Awareness of breed-related predispositions to specific diseases has important implications towards a better understanding of the aetiology and prevention of these diseases, especially in relation to the genetic component of causality. The modern dog has a unique population structure with each breed emanating from a relatively closed pool of homologous parent breeds that themselves arose from a limited number of founders [38, 39]. This means that there is reduced genetic diversity within breeds and greater genetic divergence between breeds [38, 40, 41]. Consequently, awareness of strong breed predisposition to individual disorders facilitates genetic linkage or association studies on relatively small populations of dogs that can help to unravel the genetics of complex disorders [42, 43]. Knowledge of key breed predispositions can assist breeders to select against lines or conformations that promote the predisposition and facilitate more timely diagnosis and clinical management once the condition occurs [44, 45]. It is also likely that breeds with shared ancestry may also share disease proclivities [46]. The Border Terrier shares common ancestry with the Dandie Dinmont Terrier and the Beddlington Terrier and future breed health profiles may be expected to show similarities in common disorders between these three breeds [47].

However, there is also a real risk that certain breeds can become defined by heightened awareness of predisposition to particular disorders that may not necessarily be either common or severe, regardless of the relative risk of occurrence in that breed. A textbook dedicated to the Breed Predispositions to Disease in Dogs and Cats reports the Border Terrier as predisposed to 6 disorders: generalised sebaceous gland hyperplasia, canine epileptoid cramping syndrome, epilepsy, corneal ulceration, ectopic ureter and dystocia [48]. In the case of the Border Terrier, the results of the current study suggest that epilepsy is the only one of the 6 reported breed predispositions that appears among the 25 most commonly diagnosed disorders (Table 2). This highlights the importance of the distinction between predisposition (relative risk) and prevalence (absolute risk) and of understanding the different stories told by these two metrics [49].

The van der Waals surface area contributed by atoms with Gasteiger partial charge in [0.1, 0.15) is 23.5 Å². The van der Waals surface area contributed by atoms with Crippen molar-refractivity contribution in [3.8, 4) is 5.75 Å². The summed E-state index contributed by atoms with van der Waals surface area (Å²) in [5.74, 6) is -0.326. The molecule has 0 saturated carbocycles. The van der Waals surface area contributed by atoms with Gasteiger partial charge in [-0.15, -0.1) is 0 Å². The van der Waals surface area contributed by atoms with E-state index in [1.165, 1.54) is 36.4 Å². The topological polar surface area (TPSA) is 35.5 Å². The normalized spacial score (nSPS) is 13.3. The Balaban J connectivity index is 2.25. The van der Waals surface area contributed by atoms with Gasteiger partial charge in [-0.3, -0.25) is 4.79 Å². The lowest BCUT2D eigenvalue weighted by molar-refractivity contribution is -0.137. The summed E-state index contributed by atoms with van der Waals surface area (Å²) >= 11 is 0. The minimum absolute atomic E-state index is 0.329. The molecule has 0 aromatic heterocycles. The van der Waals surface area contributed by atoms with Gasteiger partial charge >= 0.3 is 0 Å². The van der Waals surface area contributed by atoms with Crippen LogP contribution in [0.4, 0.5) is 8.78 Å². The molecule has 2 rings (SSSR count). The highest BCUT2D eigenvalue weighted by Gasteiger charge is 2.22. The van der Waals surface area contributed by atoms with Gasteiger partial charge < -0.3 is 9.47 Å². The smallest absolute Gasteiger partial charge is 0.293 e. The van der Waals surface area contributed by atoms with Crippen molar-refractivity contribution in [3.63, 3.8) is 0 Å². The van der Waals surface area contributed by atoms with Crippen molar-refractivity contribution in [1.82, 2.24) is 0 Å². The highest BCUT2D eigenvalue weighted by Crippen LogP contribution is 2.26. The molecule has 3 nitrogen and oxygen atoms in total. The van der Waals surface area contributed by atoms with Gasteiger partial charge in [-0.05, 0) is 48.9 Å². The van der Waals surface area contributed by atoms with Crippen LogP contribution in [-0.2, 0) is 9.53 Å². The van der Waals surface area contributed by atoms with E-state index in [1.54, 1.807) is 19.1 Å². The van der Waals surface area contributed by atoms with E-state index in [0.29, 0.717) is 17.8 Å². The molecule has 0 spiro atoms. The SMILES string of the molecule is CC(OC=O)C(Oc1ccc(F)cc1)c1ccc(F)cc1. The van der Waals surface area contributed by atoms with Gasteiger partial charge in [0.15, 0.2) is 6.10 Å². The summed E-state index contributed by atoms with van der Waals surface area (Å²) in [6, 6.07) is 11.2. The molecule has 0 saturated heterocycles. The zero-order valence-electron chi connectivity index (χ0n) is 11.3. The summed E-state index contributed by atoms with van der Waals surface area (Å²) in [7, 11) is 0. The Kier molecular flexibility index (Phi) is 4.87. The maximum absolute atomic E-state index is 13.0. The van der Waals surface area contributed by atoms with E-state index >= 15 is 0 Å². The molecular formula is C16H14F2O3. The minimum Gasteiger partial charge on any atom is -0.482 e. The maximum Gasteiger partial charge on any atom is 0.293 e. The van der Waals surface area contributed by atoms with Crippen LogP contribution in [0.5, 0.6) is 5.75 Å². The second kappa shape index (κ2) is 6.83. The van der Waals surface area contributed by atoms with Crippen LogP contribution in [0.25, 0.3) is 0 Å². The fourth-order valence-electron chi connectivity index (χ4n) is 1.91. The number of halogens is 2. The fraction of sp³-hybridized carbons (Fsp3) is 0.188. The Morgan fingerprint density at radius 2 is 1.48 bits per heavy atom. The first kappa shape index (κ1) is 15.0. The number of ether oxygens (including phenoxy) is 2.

Periodontal disease is a collective term for a spectrum of pathologies affecting periodontal tissues such as the gingiva, periodontal ligament and alveolar bone [50]. Periodontal disease is reversible initially when just the gingiva are inflamed but the disease becomes irreversible as the supporting structures of the tooth are progressively damaged [51]. Many of the oral pathologies intrinsic to periodontal disease may be painful for affected dogs. Dentoalveolar and gingival pain, whether chronic or acute, is well documented in the human population [52, 53] and negative quality of life impacts have been reported for human [54, 55] and animal species [50, 56]. Periodontal disease has been linked with systemic diseases in dogs including chronic kidney disease [57, 58] and endocarditis [59] as well as histopathologic changes in kidney, myocardium and liver [60]. Consequently, irreversibility, pain and systemic effects mark out periodontal disease as an important disease in dogs. Dental disease was the most common disorder recorded in Border Terriers in the current study, with 17.63% dogs recorded with periodontal disease which was more than twice the prevalence of the next highest disorder. The current study included only dental disorder cases where at least one clinical management intervention such as dentistry or dietary change was recommended. This approach has been used in previous studies [15, 61, 62] and aimed to preferentially include cases that were considered to be more serious by the attending veterinarian. Periodontal disease has previously been reported as the second most common diagnosis in dogs in England, with 9.3% of dogs affected in a study that used a similar methodology to the current study [15]. Similarly, aspects of dental disease including dental calculus (20.5%) and gingivitis (19.5%) were the most common recorded disorders among US veterinary consultations although this study reported all cases regardless of perceived severity [63]. The high absolute and relative prevalence for periodontal disease reported in the current study suggest that the Border Terrier should be considered as a predisposed breed for this condition and also that periodontal disease should be considered a priority condition for the breed. Certainly, greater emphasis on oral hygiene and prevention of dental disease could be targeted to owners of both affected and unaffected Border Terriers in order to prevent undesirable sequelae.